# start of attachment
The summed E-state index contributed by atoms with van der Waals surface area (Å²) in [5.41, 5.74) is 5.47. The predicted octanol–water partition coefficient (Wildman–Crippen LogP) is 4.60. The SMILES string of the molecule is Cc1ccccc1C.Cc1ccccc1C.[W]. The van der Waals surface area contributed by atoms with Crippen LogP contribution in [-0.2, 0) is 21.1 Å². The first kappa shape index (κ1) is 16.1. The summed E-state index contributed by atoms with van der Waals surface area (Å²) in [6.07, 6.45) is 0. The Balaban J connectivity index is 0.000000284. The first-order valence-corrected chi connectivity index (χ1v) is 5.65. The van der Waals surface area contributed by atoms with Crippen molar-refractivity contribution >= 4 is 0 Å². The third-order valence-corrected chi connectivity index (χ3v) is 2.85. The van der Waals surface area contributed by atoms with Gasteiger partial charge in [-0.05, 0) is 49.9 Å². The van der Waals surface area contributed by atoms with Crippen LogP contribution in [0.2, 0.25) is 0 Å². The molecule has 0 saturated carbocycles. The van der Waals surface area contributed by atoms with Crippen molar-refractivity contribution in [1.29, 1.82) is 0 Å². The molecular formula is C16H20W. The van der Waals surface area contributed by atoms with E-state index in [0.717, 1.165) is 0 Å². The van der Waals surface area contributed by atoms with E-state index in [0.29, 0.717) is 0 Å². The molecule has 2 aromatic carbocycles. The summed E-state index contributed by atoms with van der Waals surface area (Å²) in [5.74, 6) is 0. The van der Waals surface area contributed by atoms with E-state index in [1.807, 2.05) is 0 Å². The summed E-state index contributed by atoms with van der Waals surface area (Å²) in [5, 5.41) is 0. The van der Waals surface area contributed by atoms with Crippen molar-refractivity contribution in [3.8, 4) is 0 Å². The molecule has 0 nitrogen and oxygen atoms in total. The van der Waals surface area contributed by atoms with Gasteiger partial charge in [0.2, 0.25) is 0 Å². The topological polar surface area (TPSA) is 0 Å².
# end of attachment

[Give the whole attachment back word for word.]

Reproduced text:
The summed E-state index contributed by atoms with van der Waals surface area (Å²) in [5.41, 5.74) is 5.47. The predicted octanol–water partition coefficient (Wildman–Crippen LogP) is 4.60. The SMILES string of the molecule is Cc1ccccc1C.Cc1ccccc1C.[W]. The van der Waals surface area contributed by atoms with Crippen LogP contribution in [-0.2, 0) is 21.1 Å². The first kappa shape index (κ1) is 16.1. The summed E-state index contributed by atoms with van der Waals surface area (Å²) in [6.07, 6.45) is 0. The Balaban J connectivity index is 0.000000284. The first-order valence-corrected chi connectivity index (χ1v) is 5.65. The van der Waals surface area contributed by atoms with Crippen molar-refractivity contribution >= 4 is 0 Å². The third-order valence-corrected chi connectivity index (χ3v) is 2.85. The van der Waals surface area contributed by atoms with Gasteiger partial charge in [-0.05, 0) is 49.9 Å². The van der Waals surface area contributed by atoms with Crippen LogP contribution in [0.2, 0.25) is 0 Å². The molecule has 0 saturated carbocycles. The van der Waals surface area contributed by atoms with Crippen molar-refractivity contribution in [1.29, 1.82) is 0 Å². The molecular formula is C16H20W. The van der Waals surface area contributed by atoms with E-state index in [0.717, 1.165) is 0 Å². The van der Waals surface area contributed by atoms with E-state index in [0.29, 0.717) is 0 Å². The molecule has 2 aromatic carbocycles. The summed E-state index contributed by atoms with van der Waals surface area (Å²) in [5.74, 6) is 0. The van der Waals surface area contributed by atoms with E-state index in [1.807, 2.05) is 0 Å². The summed E-state index contributed by atoms with van der Waals surface area (Å²) in [5, 5.41) is 0. The van der Waals surface area contributed by atoms with Crippen molar-refractivity contribution in [3.8, 4) is 0 Å². The molecule has 0 nitrogen and oxygen atoms in total. The van der Waals surface area contributed by atoms with Gasteiger partial charge in [0.2, 0.25) is 0 Å². The topological polar surface area (TPSA) is 0 Å².